This story begins in the small town of Enniscorthy Ireland. It is 1950 and nineteen year old Eilis Lacey lives quietly with her widowed mother and her beautiful, spirited sister, Rose. Eilis is poised on the threshold of adulthood. She is taking a bookkeeping course and remains close to the girl friends from her school days. She is not romantically attached to anyone as yet but she is interested and attentively observing the mating rituals at the local dances. Although unemployment is prevalent and – touches just about every family in post war Ireland, Eilis is hoping to find her place within the community close to her childhood home. She has no thought of moving away to England, as have her three older brothers. Some fifteen hundred words into the story, the author, Colm Tóibín, has Eilis transported from her safe comfortable home to the other side of the Atlantic when Rose convinces both her and her mother that America is the best place for Eilis to find employment. Eilis has no enthusiasm for embarking on such an adventure but she is young and allows others to decide her future. She is put on an ocean liner bound for America and endures a rough and stormy crossing. A trusted Catholic priest meets Eilis at the dock in New York City and sees that she is settled in Brooklyn in a boarding house for single ladies; a type of establishment that is unknown in the twenty first century. It is a place where the landlady rules like a minor despot setting the hour for meals dictating who should be -allowed to sit in the parlour and what time everyone had to be home in the evening.
The homesickness Eilis endures is palpable. The author tells a simple story of a young girl trying her best to cope when everything comforting and familiar has been taken away. She is employed as a sales clerk in a large department store in Brooklyn and immerses herself in her work as a way of diverting her thoughts away from her mother, her sister and home. Colm Tóibín does a masterful job of putting into words Eilis’s feelings as she matures and gradually finds her place in her new environment. The reader has the sense that the author truly likes this young character, the product of his imagination and so we, the readesr read quickly and turn the pages anxious to know how Eilis will get on and if she will find some kind of happiness or at least some respite from the sadness that consumes her.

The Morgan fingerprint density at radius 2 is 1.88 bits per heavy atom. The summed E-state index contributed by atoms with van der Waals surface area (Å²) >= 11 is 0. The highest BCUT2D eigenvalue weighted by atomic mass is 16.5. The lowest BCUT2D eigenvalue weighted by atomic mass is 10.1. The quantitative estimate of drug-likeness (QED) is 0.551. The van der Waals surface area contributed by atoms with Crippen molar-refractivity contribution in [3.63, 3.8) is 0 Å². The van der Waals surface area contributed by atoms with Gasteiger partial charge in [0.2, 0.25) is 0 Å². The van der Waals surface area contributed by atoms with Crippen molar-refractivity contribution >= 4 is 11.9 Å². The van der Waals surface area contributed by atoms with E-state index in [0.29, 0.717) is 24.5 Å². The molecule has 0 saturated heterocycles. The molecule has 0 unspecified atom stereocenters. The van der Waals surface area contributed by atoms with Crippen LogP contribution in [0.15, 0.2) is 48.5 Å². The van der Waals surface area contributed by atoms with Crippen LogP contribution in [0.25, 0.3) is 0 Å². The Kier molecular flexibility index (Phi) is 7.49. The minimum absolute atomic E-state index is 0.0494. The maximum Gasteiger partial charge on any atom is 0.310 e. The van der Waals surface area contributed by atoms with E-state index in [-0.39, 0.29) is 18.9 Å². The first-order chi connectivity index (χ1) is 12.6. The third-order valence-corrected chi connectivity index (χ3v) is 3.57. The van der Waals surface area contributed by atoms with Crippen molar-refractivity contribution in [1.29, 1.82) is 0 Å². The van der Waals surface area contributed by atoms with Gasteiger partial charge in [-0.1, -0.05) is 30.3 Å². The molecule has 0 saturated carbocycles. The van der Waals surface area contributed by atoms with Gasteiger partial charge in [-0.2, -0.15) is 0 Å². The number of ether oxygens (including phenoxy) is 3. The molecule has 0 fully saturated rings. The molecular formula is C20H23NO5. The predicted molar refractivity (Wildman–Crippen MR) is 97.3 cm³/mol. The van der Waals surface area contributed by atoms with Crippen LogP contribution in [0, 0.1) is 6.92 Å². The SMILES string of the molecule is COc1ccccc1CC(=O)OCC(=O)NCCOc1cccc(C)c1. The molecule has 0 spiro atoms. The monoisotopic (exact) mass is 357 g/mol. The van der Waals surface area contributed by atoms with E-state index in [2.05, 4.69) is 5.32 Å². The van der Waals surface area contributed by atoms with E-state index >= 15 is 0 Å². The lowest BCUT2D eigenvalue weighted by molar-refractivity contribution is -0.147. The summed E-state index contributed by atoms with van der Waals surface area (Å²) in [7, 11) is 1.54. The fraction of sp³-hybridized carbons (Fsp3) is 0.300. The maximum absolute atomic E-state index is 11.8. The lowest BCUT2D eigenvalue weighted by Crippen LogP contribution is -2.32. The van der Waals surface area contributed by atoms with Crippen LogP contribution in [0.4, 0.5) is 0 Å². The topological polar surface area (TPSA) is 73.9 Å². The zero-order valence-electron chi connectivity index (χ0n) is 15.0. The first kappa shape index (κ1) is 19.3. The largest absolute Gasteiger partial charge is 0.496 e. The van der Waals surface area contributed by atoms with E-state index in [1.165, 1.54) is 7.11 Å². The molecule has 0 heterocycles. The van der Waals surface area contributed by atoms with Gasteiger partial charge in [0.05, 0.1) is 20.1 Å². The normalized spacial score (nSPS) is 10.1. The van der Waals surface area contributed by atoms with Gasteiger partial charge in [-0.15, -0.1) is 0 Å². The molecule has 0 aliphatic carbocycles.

A dramatic change is introduced when a young man falls in love with Eilis and she is slowly and lovingly drawn into his family sphere. She is overwhelmed at first but continues to pursue her own interests by attending night school in the hope of training for a job in the business office of the department store where she works.
A year and a half later a family tragedy draws her back to Ireland. At home, she cannot help comparing the vitality and rapid pace of life in Brooklyn to the sleepy and somewhat shabby town of Enniscorthy. She also becomes aware that the town’s people have changed in the way they regard her. Before she left she was something of an invisible person; just another middle class teenager finding her way through the education system without much prospect for a prosperous future. Upon her return she finds she is regarded as being both interesting and glamorous. This is due in part to her fashionable clothes and make-up, all of which she had aquired as part of the uniform of a sales clerk in a ladies apparel department. However, it is her newly acquired self-confidence that earns the admiration of her peers and acquaintances and evokes an appreciation of all her good qualities that had not been noticeable before her return. Her feelings become conflicted when she discovers opportunities opening up that would allow her to stay in the much-loved place of her birth.